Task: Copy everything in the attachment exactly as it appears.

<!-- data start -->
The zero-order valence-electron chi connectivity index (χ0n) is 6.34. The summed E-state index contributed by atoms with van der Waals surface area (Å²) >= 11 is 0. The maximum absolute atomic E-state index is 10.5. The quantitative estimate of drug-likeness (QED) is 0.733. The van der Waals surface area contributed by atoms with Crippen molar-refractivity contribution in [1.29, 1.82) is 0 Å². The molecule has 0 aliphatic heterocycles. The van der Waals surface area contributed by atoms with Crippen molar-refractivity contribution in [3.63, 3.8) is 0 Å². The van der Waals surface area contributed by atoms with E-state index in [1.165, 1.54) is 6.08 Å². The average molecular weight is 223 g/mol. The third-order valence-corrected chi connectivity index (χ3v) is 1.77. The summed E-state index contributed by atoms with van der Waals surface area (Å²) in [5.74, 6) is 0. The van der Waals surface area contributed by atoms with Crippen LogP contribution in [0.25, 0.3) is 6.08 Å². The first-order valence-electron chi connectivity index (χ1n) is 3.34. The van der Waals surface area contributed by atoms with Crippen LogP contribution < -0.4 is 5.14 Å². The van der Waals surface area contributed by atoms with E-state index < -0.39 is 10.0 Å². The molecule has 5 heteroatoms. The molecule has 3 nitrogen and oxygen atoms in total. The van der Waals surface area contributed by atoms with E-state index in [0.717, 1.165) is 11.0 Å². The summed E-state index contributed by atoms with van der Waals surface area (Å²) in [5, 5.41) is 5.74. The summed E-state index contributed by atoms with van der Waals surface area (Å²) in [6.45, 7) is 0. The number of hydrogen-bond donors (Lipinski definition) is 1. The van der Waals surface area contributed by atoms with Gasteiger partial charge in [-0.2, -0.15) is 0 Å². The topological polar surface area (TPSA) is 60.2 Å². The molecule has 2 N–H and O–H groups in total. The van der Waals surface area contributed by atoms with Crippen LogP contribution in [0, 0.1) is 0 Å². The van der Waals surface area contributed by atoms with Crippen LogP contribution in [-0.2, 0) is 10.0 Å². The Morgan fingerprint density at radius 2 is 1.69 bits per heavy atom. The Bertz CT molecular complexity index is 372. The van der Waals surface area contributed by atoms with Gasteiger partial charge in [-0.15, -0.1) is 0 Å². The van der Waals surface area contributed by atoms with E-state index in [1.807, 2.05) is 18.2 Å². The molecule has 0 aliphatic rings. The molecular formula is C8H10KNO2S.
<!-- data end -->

The zero-order valence-electron chi connectivity index (χ0n) is 6.34. The summed E-state index contributed by atoms with van der Waals surface area (Å²) >= 11 is 0. The maximum absolute atomic E-state index is 10.5. The quantitative estimate of drug-likeness (QED) is 0.733. The van der Waals surface area contributed by atoms with Crippen molar-refractivity contribution in [1.29, 1.82) is 0 Å². The molecule has 0 aliphatic heterocycles. The van der Waals surface area contributed by atoms with Crippen molar-refractivity contribution in [3.63, 3.8) is 0 Å². The van der Waals surface area contributed by atoms with E-state index in [1.165, 1.54) is 6.08 Å². The average molecular weight is 223 g/mol. The third-order valence-corrected chi connectivity index (χ3v) is 1.77. The summed E-state index contributed by atoms with van der Waals surface area (Å²) in [5.74, 6) is 0. The van der Waals surface area contributed by atoms with Crippen LogP contribution in [0.25, 0.3) is 6.08 Å². The first-order valence-electron chi connectivity index (χ1n) is 3.34. The van der Waals surface area contributed by atoms with Crippen LogP contribution < -0.4 is 5.14 Å². The van der Waals surface area contributed by atoms with E-state index < -0.39 is 10.0 Å². The molecule has 5 heteroatoms. The molecule has 3 nitrogen and oxygen atoms in total. The van der Waals surface area contributed by atoms with E-state index in [0.717, 1.165) is 11.0 Å². The summed E-state index contributed by atoms with van der Waals surface area (Å²) in [5, 5.41) is 5.74. The summed E-state index contributed by atoms with van der Waals surface area (Å²) in [6.45, 7) is 0. The number of hydrogen-bond donors (Lipinski definition) is 1. The van der Waals surface area contributed by atoms with Gasteiger partial charge in [-0.2, -0.15) is 0 Å². The topological polar surface area (TPSA) is 60.2 Å². The molecule has 2 N–H and O–H groups in total. The van der Waals surface area contributed by atoms with Crippen LogP contribution in [0, 0.1) is 0 Å². The van der Waals surface area contributed by atoms with Crippen LogP contribution in [-0.2, 0) is 10.0 Å². The Morgan fingerprint density at radius 2 is 1.69 bits per heavy atom. The Bertz CT molecular complexity index is 372. The van der Waals surface area contributed by atoms with Gasteiger partial charge in [-0.15, -0.1) is 0 Å². The van der Waals surface area contributed by atoms with E-state index in [1.807, 2.05) is 18.2 Å². The molecule has 0 aliphatic rings. The molecular formula is C8H10KNO2S.